#13 of 28 Clint Walker

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Posted November 16 2003 - 09:09 AM

Hi Parker, I've always had excellent experiences with DefTech--they are consistent over the years--more than I can say for some other companies I've reviewed in the past 7 years.

Are you using Outlaw right now to process & power them?
Clint Walker, Editor
DVD ETC. Magazine

#14 of 28 Parker Clack

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Posted November 16 2003 - 04:56 PM

Yes. I am using the 950 and the 770 combo. I cannot believe the neutrality of this combination. By that I mean that it does not color the sound in any way. And at the same time I can hear nuances in recordings that I very familiar with that I never heard before (even on my vinyl recordings). And to my ear that is not an easy feat to accomplish.

So the combination of the Def Tech line of speakers with the Outlaw Pre/Pro and (in my case an SV Sub) got me the "sound" that I was looking for both in music and soundtracks.

Now I just have to find that same type of satisfaction on the video end. For me I have yet to find it but they are getting closer and for my eyes the Infocus 5700 just about did it. I mean when a guy with a Runco CRT system with a line doubler tells you that the picture from the 5700 on a 10 foot by 20 foot screen looks better it makes you think.

Theater chairs. To me its what feels good to sit on and that like audio and video are personal choices. 10 years ago there were very few choices. Today there are far too many.

The one thing that you haven't mentioned that I feel passionate about is the room itself. I know you mentioned size but I believe that room treatment (live end / dead end with double wall construction) is a must. Also, I have found that have about a 10 to 15 degree pitch to the roof is a must so it is not flat. That little bit of pitch allows the room to "open" up and pull your eye into the picture. Its amazing what this does to a room. I have only seen this done once but the difference was phenomenal.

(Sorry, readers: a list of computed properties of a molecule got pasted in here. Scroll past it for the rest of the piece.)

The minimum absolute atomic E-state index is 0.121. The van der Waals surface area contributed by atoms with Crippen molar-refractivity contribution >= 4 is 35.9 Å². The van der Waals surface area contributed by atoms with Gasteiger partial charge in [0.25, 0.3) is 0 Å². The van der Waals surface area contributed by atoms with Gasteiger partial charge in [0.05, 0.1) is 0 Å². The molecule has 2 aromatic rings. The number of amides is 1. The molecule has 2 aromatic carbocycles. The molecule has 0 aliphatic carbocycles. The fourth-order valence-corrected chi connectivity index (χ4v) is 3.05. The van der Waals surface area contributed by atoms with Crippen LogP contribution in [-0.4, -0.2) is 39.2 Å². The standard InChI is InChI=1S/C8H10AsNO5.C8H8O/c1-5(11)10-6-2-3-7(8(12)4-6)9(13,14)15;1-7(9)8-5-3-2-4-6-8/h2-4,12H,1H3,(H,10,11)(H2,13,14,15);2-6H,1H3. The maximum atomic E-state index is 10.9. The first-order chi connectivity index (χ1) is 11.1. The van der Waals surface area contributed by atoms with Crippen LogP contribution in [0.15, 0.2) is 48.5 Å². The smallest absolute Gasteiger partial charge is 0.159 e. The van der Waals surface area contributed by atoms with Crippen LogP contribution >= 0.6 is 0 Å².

Again, this is all stuff that I have observed in person over the years. Testing and testing got me to the point that I really didn't care anymore. It took getting away from the tests to be able to "hear" and "see" a difference.

I am really excited to see what our members come up with as suggestions and your final outcome. This is going to be fun.

Parker

"I tried to get my medical records from the company but they say they

are confidential and can only be released to other insurance companies,

pharmaceutical​ reps, suppliers of medical equipment and for some

reason the RNC."
 


#15 of 28 Wes

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Posted November 16 2003 - 06:15 PM

Give us a drawing of your workable room size and we can help design the room for you!

Wes
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www.prosteering.8k.com

#16 of 28 marion.r

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Posted November 17 2003 - 09:20 PM

Clint,

The elements of home theater include the visual and the audio. Seating is a personal preference...as you can see.

For visual from screen backwards:

Studiotek 130...nonPerforated.(110" diagonal) Perf the drop above the screen, but not the screen. This will allow you to put the center channel above or below the screen

Sony g90 (used or new)...most brilliant colors and clarity

Faroudja DVP 5000 or other high quality scaler

Arcam DV 27 or other high quality DVD player
HDTV source dependent on local providers

Lexicon MC12B A/V Processor

Audio, from the speakers backwards:

ATC active (powered) speakers or Genelec active (powered) speakers. Sub should match the speaker set if possible. SVS is well liked in this forum, but may not be the best depending on speaker sets. Active (powered) speakers allow you to do adjustments at the speaker source. The amps in the speakers allow you 20db of additional sound "power" for those dynamic scenes. An explosion is really an explosion...and sound drops back to talking levels instantly.

Balanced Cables...good quality, but NOT boutique

Lexicon MC12B A/V Processor

marion.r

#17 of 28 RAF

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Posted November 19 2003 - 07:51 AM

All very nice recommendations. As you can see, Clint, selecting components for a Home Theater can be as elusive as selecting the right car. Lots of ways to go. And very often, the most expensive solution might not be the best solution.

Case in point: If your display is capable of DVI input there's a $199 DVD player out there (Vinc.'s Bravo D1) that outputs DVI directly, producing a picture that rivals the megabucks players.

Like I said, lots of ways to go here. Good luck in your continuing quest for HT nirvana.